§ 20.37 (C)
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(C) Recipients of S Visas for Cooperation With Law Enforcement: Committed Within 10 Years of Last Admission. If the noncitizen was admitted to the United States by virtue of an S Visa, which is granted to persons who provide valuable assistance to law enforcement in criminal investigations and prosecutions, one CMT conviction will trigger deportation if committed within 10 years, rather than five years, after the person’s admission. Because so few S Visas are granted, however, this situation seldom arises. See § 20.35(B), supra.
 INA § 245(j), 8 U.S.C. § 1255(j).
 INA § 237(a)(2)(A)(i)(I), 8 U.S.C. § 1227(a)(2)(A)(i)(I).
ADMISSION - CRIMES OF MORAL TURPITUDE
Matter of Carrillo-Arrillo, 25 I. & N. Dec. 99 (BIA Oct. 21 2009) (pursuant to the Cuban Refugee Adjustment Act of November 2, 1966, Pub. L. No. 89-732, 80 Stat. 1161, 1, the date at which a Cuban noncitizen was paroled in the United States counts as the date of "admission" as a lawful permanent resident; noncitizen who was paroled into the United States in 1999, but did not adjust status until 2001, was not deportable as a noncitizen who had committed a CMT within 5 years of admission based on offenses committed in 2004).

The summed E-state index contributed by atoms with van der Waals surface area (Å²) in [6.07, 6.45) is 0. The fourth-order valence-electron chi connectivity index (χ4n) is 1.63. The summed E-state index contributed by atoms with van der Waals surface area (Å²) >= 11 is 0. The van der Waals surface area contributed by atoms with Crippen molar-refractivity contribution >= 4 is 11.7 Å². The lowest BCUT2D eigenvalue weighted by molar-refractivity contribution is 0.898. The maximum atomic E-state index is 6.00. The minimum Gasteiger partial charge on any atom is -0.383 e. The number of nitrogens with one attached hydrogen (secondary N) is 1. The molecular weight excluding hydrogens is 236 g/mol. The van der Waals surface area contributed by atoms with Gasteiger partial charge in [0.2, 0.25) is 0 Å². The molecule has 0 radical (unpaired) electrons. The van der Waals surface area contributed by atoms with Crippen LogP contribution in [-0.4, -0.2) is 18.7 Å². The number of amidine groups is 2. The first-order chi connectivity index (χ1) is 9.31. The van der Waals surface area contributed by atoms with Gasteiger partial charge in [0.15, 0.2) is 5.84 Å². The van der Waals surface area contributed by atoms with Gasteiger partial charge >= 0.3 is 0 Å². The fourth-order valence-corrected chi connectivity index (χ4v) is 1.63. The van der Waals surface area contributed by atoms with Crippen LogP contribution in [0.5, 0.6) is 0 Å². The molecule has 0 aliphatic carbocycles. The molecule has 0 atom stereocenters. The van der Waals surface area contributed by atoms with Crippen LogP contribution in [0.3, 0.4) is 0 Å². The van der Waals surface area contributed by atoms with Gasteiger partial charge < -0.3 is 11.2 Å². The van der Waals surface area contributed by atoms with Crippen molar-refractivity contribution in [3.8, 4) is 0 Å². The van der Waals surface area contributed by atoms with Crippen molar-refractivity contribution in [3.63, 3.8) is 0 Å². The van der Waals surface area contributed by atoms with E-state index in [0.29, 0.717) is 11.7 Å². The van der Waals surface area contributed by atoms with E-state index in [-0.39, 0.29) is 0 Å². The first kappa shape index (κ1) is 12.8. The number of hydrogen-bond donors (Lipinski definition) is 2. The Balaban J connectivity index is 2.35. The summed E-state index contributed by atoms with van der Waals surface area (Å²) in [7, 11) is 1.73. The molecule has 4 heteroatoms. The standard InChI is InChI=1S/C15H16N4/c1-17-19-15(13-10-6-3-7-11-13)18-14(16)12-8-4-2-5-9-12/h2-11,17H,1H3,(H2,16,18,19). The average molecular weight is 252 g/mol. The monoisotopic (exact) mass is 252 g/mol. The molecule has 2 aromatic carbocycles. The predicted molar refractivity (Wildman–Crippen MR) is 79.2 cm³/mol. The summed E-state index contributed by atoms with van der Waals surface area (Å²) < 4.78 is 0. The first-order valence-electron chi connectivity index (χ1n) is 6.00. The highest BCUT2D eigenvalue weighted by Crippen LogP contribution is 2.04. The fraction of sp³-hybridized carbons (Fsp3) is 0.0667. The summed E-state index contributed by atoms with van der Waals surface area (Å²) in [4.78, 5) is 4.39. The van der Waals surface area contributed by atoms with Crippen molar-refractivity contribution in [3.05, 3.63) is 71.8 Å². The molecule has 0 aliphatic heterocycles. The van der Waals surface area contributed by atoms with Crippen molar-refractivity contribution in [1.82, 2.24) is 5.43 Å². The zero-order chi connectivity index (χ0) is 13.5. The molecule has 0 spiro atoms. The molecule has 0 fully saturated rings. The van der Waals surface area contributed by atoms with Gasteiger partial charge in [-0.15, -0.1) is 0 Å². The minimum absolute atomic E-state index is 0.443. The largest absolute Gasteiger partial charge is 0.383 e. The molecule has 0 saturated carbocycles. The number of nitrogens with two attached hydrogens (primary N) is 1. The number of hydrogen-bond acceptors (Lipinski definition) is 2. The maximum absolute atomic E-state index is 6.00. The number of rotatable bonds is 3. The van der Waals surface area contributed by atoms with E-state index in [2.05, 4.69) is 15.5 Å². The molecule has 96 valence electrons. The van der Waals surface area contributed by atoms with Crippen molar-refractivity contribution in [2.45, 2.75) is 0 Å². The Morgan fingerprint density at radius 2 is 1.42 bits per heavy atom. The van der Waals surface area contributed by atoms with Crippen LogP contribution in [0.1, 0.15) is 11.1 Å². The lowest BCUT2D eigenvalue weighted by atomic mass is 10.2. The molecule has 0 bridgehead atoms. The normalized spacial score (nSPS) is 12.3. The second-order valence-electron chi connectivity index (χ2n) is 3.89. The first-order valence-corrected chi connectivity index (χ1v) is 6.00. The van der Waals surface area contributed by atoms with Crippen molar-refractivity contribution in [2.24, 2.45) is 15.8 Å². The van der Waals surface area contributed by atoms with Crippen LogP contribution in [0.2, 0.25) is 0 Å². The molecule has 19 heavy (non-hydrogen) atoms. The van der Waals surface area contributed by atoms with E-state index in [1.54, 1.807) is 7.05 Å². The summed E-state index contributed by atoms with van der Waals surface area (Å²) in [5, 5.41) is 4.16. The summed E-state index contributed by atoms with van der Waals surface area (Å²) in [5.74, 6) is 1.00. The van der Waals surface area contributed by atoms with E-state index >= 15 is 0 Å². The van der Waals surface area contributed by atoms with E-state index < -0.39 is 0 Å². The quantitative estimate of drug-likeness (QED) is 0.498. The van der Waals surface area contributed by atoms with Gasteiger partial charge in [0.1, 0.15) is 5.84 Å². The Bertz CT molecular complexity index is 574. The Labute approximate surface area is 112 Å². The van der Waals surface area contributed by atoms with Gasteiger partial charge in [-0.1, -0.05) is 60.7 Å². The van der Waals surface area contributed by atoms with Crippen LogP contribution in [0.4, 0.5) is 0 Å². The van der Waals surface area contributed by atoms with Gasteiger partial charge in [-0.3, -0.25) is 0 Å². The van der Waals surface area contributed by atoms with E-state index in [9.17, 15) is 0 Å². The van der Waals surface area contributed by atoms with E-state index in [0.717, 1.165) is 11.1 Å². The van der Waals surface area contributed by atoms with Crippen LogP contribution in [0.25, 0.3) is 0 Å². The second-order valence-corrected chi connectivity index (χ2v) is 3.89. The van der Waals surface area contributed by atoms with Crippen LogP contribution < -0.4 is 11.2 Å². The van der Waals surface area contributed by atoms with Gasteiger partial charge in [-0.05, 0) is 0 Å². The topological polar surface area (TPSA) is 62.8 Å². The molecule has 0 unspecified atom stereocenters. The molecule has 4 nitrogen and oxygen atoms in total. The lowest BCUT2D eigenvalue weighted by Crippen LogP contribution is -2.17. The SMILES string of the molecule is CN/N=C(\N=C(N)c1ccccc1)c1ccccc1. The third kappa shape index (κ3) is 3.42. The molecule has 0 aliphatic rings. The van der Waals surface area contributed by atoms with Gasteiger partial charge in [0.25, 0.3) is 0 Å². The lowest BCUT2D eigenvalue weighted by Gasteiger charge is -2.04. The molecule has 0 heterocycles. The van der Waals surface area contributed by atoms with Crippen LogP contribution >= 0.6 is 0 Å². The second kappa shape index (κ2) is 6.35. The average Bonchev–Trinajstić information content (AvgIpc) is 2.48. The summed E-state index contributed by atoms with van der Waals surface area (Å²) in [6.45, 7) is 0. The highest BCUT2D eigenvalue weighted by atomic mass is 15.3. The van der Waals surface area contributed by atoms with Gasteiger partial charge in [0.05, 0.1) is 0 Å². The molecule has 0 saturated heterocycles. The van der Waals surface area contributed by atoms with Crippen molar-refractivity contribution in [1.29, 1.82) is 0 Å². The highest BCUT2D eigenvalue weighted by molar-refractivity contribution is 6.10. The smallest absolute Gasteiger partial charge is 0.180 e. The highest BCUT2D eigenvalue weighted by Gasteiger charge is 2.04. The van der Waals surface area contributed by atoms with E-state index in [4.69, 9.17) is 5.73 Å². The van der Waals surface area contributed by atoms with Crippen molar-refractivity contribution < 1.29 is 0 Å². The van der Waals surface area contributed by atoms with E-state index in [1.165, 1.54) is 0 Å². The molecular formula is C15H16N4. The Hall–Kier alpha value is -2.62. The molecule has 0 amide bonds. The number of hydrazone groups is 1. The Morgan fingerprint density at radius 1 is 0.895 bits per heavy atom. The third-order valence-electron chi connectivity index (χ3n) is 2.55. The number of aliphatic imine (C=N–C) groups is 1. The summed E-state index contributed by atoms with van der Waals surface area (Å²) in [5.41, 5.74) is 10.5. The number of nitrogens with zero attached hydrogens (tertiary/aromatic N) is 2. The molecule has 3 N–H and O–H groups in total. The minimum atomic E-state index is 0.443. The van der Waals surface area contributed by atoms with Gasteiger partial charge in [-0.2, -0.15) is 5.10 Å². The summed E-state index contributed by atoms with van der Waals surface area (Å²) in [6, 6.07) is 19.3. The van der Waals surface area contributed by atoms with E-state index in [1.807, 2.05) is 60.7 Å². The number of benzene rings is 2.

CRIME OF MORAL TURPITUDE " INADMISSIBILITY " FIVE-YEAR CLOCK
Practice Advisory on Matter of Alyazji, 23 I. & N. Dec. 754 (BIA 2005) (Adjustment of Status Following an Admission Does Not Re-Start the Five- Year Clock for Purposes of the Moral Turpitude Deportation Ground), overruling in part Matter of Shanu, 23 I&N Dec. 754 (BIA 2005) Kathy Brady, Immigrant Legal Resource Center, Feb. 28, 2011. http://lawprofessors.typepad.com/immigration/2011/02/practice-advisory-on-.html